Logical wagers would be: win bet on #6 Jake the Flake and if opted for, exotic wagers along these lines. Ex. 2-6/2-4-5-6-7, at a $2 wager cost of $16 and 6/2-4-5-7 at a $2 wager cost of 8; Tri. 6/2-4-5-7/2-4-5-7 at a $2 wager cost of $24. Or to lower the cost one could have singled #6 in the win slot and singled #2 in the place spot for this winning $2 wager at a cost of $6: 6/2/4-5-7.

The payoffs were: #6 $8.20; 6-2 ex. $44.20; 6-2-4 tri. $173.80. Even the superfecta connected for those who dabble with that wager, and this $1 key at a cost of $24 got back 1/2 of the payoff, or $222: 6/2-4-5-7/2-4-5-7/2-4-5-7. Again, this wager could have been reduced by sticking with the top 2 picks in the top 2 slots so that for a $2 wager and $12 cost, 6/2/4-5-7/4-5-7 brought back the entire $444 payoff.

Obviously there are many different wagers to consider in most races, and the ones we choose depend on our bankrolls and preferred way of playing.

While final fractions are certainly not the answer in every single race, I believe they are very good indicators of next-out performance for all races, and especially useful for turf races in which we can dig a little deeper into the past performances.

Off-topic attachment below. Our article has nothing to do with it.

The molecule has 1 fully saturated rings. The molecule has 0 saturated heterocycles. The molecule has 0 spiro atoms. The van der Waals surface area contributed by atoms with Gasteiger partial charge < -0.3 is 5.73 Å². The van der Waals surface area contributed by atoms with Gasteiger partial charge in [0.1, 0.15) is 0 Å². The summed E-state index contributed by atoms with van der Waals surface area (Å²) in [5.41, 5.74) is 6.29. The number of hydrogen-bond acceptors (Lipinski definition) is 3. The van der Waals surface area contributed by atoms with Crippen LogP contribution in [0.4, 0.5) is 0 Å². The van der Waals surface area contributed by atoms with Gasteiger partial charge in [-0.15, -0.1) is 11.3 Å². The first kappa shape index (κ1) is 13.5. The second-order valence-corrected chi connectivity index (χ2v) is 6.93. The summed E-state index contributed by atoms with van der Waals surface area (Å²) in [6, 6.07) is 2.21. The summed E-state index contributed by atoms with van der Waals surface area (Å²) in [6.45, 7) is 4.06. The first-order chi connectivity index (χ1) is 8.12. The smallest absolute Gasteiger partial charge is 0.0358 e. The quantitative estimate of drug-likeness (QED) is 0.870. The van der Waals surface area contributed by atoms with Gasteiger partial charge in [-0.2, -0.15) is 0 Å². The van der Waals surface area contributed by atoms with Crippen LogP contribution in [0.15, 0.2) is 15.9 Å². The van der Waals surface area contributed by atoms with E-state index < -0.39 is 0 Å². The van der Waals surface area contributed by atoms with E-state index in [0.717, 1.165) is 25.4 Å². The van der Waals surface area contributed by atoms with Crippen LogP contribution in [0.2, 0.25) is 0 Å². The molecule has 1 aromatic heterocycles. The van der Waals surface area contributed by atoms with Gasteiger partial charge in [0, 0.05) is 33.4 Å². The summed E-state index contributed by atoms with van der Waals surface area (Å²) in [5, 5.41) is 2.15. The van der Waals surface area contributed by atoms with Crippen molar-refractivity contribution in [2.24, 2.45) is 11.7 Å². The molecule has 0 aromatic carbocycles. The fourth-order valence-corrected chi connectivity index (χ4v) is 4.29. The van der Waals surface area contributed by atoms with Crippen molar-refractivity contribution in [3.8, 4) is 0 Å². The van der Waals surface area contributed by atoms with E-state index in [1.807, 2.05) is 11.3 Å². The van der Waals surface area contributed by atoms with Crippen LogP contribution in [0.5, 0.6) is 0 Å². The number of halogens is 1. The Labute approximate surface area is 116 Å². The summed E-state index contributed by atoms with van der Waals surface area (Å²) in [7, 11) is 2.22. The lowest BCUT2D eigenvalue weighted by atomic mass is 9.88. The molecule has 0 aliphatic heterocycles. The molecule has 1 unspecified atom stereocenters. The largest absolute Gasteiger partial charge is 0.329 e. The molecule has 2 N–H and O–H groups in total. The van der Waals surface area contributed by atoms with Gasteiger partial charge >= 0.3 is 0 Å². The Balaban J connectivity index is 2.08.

Now here are today's selections:

Today is a big day for 2-year-olds with designs on the Breeder's Cup Juvenile race 3 weeks from today at Arlington Park.

3 races from 3 different tracks make up the $250K guaranteed NTRA Fall Pick Three for 2-year-olds, each to be shown live on CNBC.

I'll list my selections for each leg, and then also make picks for the races that compose the $500K guaranteed Pick 4 at Belmont Park.

Because of the nature of these races, 6 of the 7 being Grade 1 or 2 events, there is more potential for chalk, but as usual, I encourage waiting for and playing only situations that provide at least some value.


NTRA Fall Pick Three

Keeneland

Race 9 - Post 5:17 EDT - Lane End Breeder's Futurity - Gr.2

2. Sky Mesa (1-1) (4-5)
5. Truckle Feature (6-1) (5-1)
1. Tito's Beau (30-1)(10-1)

D/P horse (103/25.3) #2 Sky Mesa stretches out to 2 turns for the first time, but looks like a top B.C. contender; most of my Pick 3 plays will have him as a single.

Since Keeneland is notoriously friendly to frontrunners, I'll include #5 Truckle Feature on some tickets off his 45.2 half in the Grade 1 Futurity at Belmont Park won by Whywhywhy in stormy conditions.